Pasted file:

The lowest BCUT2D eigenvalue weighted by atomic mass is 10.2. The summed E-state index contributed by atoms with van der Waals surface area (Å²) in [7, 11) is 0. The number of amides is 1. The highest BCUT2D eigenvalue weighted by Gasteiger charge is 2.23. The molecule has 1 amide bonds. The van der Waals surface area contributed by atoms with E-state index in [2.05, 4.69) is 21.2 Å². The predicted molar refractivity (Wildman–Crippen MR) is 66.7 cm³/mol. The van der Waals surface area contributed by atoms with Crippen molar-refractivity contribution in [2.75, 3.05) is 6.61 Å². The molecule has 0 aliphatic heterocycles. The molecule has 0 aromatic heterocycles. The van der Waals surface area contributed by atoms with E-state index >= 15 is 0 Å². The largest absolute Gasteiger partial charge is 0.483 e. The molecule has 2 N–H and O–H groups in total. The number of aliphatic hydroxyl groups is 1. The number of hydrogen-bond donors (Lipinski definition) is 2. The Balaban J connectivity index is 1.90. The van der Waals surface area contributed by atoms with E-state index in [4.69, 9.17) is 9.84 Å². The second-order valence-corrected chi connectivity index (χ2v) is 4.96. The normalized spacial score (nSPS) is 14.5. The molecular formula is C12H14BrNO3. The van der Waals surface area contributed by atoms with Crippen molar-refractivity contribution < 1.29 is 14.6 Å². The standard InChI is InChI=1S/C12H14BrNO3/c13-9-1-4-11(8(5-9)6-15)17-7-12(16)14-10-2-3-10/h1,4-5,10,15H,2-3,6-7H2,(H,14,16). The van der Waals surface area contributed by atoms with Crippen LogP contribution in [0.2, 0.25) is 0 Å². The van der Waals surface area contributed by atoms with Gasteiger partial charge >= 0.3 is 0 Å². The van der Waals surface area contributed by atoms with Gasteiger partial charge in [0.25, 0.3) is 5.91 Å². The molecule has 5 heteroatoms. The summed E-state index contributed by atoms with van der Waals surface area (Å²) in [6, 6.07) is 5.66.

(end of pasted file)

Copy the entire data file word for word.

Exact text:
The lowest BCUT2D eigenvalue weighted by atomic mass is 10.2. The summed E-state index contributed by atoms with van der Waals surface area (Å²) in [7, 11) is 0. The number of amides is 1. The highest BCUT2D eigenvalue weighted by Gasteiger charge is 2.23. The molecule has 1 amide bonds. The van der Waals surface area contributed by atoms with E-state index in [2.05, 4.69) is 21.2 Å². The predicted molar refractivity (Wildman–Crippen MR) is 66.7 cm³/mol. The van der Waals surface area contributed by atoms with Crippen molar-refractivity contribution in [2.75, 3.05) is 6.61 Å². The molecule has 0 aliphatic heterocycles. The molecule has 0 aromatic heterocycles. The van der Waals surface area contributed by atoms with E-state index >= 15 is 0 Å². The largest absolute Gasteiger partial charge is 0.483 e. The molecule has 2 N–H and O–H groups in total. The number of aliphatic hydroxyl groups is 1. The number of hydrogen-bond donors (Lipinski definition) is 2. The Balaban J connectivity index is 1.90. The van der Waals surface area contributed by atoms with E-state index in [4.69, 9.17) is 9.84 Å². The second-order valence-corrected chi connectivity index (χ2v) is 4.96. The normalized spacial score (nSPS) is 14.5. The molecular formula is C12H14BrNO3. The van der Waals surface area contributed by atoms with Crippen molar-refractivity contribution < 1.29 is 14.6 Å². The standard InChI is InChI=1S/C12H14BrNO3/c13-9-1-4-11(8(5-9)6-15)17-7-12(16)14-10-2-3-10/h1,4-5,10,15H,2-3,6-7H2,(H,14,16). The van der Waals surface area contributed by atoms with Crippen LogP contribution in [0.2, 0.25) is 0 Å². The van der Waals surface area contributed by atoms with Gasteiger partial charge >= 0.3 is 0 Å². The van der Waals surface area contributed by atoms with Gasteiger partial charge in [0.25, 0.3) is 5.91 Å². The molecule has 5 heteroatoms. The summed E-state index contributed by atoms with van der Waals surface area (Å²) in [6, 6.07) is 5.66.